Though its muscles still have a vital role - after all, a quarter of the frog's entire mass is in its legs just for this purpose - these jumps would be physically impossible without its springy tendons.
As the frog readies itself to leap, its calf muscle shortens. After about 100 milliseconds, the calf muscle stops moving, and the energy has been fully loaded into the stretched tendon. At the moment the frog jumps, the tendon, which wraps around the ankle bone, releases its energy, much like a catapult or archer's bow, causing a very rapid extension of the ankle joint that propels the frog forward. The entire jump — from preparation to leap — lasts about a fifth of a second, the experiments showed. Other frog species jump much faster.
Weakness with a Twist: A blog about internal martial arts, theatricality and Daoist ritual emptiness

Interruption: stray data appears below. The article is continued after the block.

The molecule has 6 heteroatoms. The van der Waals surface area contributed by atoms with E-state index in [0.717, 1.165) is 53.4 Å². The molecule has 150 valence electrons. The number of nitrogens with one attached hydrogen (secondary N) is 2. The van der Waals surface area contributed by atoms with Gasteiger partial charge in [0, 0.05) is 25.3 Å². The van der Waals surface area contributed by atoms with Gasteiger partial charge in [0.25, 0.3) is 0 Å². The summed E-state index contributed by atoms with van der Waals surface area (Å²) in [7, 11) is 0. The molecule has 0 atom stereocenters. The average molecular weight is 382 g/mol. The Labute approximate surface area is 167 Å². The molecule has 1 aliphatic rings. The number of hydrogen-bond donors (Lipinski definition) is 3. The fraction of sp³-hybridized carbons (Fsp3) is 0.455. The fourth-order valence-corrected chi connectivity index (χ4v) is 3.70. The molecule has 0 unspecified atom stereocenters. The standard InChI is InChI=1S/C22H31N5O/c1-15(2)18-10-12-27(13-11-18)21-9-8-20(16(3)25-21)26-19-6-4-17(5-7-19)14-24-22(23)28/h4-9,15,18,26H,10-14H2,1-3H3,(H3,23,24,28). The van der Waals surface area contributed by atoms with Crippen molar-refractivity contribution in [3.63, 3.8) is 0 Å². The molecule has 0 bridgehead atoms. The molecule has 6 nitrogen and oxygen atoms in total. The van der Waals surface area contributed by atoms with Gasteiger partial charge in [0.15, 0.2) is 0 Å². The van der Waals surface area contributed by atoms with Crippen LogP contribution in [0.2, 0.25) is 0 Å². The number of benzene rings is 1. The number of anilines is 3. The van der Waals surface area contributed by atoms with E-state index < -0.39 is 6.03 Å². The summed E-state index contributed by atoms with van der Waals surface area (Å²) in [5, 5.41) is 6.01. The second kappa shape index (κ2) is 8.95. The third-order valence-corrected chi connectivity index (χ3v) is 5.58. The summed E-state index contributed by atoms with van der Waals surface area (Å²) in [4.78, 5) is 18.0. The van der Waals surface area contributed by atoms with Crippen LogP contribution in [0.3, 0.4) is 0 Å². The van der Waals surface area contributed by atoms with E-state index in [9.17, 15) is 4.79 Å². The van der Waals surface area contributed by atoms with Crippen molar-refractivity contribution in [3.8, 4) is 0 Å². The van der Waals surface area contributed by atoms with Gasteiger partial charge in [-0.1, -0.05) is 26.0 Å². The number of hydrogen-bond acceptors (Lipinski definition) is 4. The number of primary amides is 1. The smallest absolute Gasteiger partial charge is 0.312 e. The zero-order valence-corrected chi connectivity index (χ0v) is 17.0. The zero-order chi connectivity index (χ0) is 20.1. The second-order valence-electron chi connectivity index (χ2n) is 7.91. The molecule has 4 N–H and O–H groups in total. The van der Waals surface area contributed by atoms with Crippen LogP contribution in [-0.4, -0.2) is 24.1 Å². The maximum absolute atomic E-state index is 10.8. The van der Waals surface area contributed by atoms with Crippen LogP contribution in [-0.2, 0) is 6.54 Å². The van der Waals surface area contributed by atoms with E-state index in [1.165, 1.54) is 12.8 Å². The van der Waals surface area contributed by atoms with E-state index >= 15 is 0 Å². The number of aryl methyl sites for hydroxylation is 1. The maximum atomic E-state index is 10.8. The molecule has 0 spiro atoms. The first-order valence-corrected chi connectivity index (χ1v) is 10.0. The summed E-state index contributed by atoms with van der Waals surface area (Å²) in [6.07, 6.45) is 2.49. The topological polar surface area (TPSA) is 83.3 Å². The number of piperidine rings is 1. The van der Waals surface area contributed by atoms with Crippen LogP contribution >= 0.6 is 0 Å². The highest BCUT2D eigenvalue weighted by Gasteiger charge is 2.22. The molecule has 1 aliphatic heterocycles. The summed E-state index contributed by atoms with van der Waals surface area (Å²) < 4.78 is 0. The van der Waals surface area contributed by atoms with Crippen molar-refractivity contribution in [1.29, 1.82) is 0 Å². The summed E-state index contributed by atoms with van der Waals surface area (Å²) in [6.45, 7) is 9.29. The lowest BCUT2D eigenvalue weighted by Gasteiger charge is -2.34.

Watch the Video: A Cultural History of Tai Chi
Buy the Book: Possible Origins, A Cultural History of Chinese Martial Arts, Theater and Religion, By Scott Park Phillips. Amazon Kindle ($9.99), Paperback ($18.95)
Chicago April 27-May 1st. (This is a post-graduate bodywork course, but the 27th is a full day on Daoism and is still open, email if you want to attend.)
Israel May 3-15th
Paris May 16-26th
International Daoist Studies Conference, Paris: May 17-20 (Will have panels on Martial Arts and Theater and this is going to rock!)
Martial Arts Studies Conference, Cardiff, Wales: July 11-13th.
Portland July 28-30th
San Francisco Sept